The METoken contract knows that Faucet has a balance, but the only way that it can transfer that balance is if it receives a transfer call from the address of the contract.
Somehow we need to make the Faucet contract call the transfer function in METoken. If you’re wondering what to do next, don’t. There is no solution to this problem.
The MET sent to Faucet is stuck, forever.
Only the Faucet contract can transfer it, and the Faucet contract doesn’t have code to call the transfer function of an ERC20 token contract.
Perhaps you anticipated this problem. Most likely, you didn’t. In fact, neither did hundreds of Ethereum users who accidentally transferred various tokens to contracts that didn’t have any ERC20 capability.
According to some estimates, tokens worth more than roughly $ 2.5 million USD (at the time of writing) have gotten “stuck” like this and are lost forever.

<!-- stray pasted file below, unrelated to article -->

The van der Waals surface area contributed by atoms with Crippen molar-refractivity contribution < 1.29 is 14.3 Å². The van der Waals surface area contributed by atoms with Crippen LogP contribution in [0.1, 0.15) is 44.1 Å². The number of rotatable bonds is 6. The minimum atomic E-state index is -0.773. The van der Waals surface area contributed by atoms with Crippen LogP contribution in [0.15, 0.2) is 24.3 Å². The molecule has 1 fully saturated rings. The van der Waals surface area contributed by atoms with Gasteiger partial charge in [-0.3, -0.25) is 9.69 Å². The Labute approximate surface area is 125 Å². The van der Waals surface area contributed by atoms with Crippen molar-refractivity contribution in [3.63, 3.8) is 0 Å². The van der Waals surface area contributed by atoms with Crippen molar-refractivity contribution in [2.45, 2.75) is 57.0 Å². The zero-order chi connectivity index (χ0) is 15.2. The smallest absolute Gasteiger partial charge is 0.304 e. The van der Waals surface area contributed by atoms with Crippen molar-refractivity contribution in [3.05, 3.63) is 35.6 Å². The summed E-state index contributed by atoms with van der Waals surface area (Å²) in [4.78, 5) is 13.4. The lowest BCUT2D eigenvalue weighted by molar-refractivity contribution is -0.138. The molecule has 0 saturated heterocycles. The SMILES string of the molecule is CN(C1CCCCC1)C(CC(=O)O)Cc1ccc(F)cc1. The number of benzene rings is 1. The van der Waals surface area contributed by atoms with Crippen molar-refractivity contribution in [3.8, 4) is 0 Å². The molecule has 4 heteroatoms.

One of the ways that users of ERC20 tokens can inadvertently lose their tokens in a transfer, is when they attempt to transfer to an exchange or another service.
They copy an Ethereum address from the website of an exchange, thinking they can simply send tokens to it.
However, many exchanges publish receiving addresses that are actually contracts! These contracts are only meant to receive ether, not ERC20 tokens, most often sweeping all funds sent to them to “cold storage” or another centralized wallet.
Despite the many warnings saying “do not send tokens to this address,” lots of tokens are lost this way.
- market trends (and, occasionally, history)
- emerging technologies and deep tech
- startups and venture capital
- corporate strategy and business dynamics
- product development and marketing
- finance and (mainly behavioral) economics
- cognitive psychology and neuroscience
- the future of work and career
I occasionally add a personal note to them.
The whole collection is available here.